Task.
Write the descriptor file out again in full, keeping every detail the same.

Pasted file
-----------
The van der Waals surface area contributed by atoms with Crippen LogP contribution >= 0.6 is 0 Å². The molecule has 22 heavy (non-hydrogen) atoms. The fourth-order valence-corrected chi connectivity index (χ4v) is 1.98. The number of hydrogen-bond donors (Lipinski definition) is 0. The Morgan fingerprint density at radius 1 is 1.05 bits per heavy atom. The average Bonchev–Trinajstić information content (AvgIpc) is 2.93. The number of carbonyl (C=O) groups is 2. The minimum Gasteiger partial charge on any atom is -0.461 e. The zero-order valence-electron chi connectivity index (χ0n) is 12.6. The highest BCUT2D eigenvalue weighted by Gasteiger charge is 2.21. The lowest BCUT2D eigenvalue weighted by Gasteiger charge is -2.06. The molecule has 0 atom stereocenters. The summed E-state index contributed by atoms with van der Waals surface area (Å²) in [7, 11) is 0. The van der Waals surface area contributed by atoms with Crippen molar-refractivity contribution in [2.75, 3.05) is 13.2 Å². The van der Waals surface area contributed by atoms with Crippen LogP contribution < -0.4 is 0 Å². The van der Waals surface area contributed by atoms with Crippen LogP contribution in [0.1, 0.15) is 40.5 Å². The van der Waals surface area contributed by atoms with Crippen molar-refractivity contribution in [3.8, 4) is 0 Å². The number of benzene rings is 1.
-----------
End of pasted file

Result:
The van der Waals surface area contributed by atoms with Crippen LogP contribution >= 0.6 is 0 Å². The molecule has 22 heavy (non-hydrogen) atoms. The fourth-order valence-corrected chi connectivity index (χ4v) is 1.98. The number of hydrogen-bond donors (Lipinski definition) is 0. The Morgan fingerprint density at radius 1 is 1.05 bits per heavy atom. The average Bonchev–Trinajstić information content (AvgIpc) is 2.93. The number of carbonyl (C=O) groups is 2. The minimum Gasteiger partial charge on any atom is -0.461 e. The zero-order valence-electron chi connectivity index (χ0n) is 12.6. The highest BCUT2D eigenvalue weighted by Gasteiger charge is 2.21. The lowest BCUT2D eigenvalue weighted by Gasteiger charge is -2.06. The molecule has 0 atom stereocenters. The summed E-state index contributed by atoms with van der Waals surface area (Å²) in [7, 11) is 0. The van der Waals surface area contributed by atoms with Crippen molar-refractivity contribution in [2.75, 3.05) is 13.2 Å². The van der Waals surface area contributed by atoms with Crippen LogP contribution < -0.4 is 0 Å². The van der Waals surface area contributed by atoms with Crippen LogP contribution in [0.1, 0.15) is 40.5 Å². The van der Waals surface area contributed by atoms with Crippen molar-refractivity contribution in [3.8, 4) is 0 Å². The number of benzene rings is 1.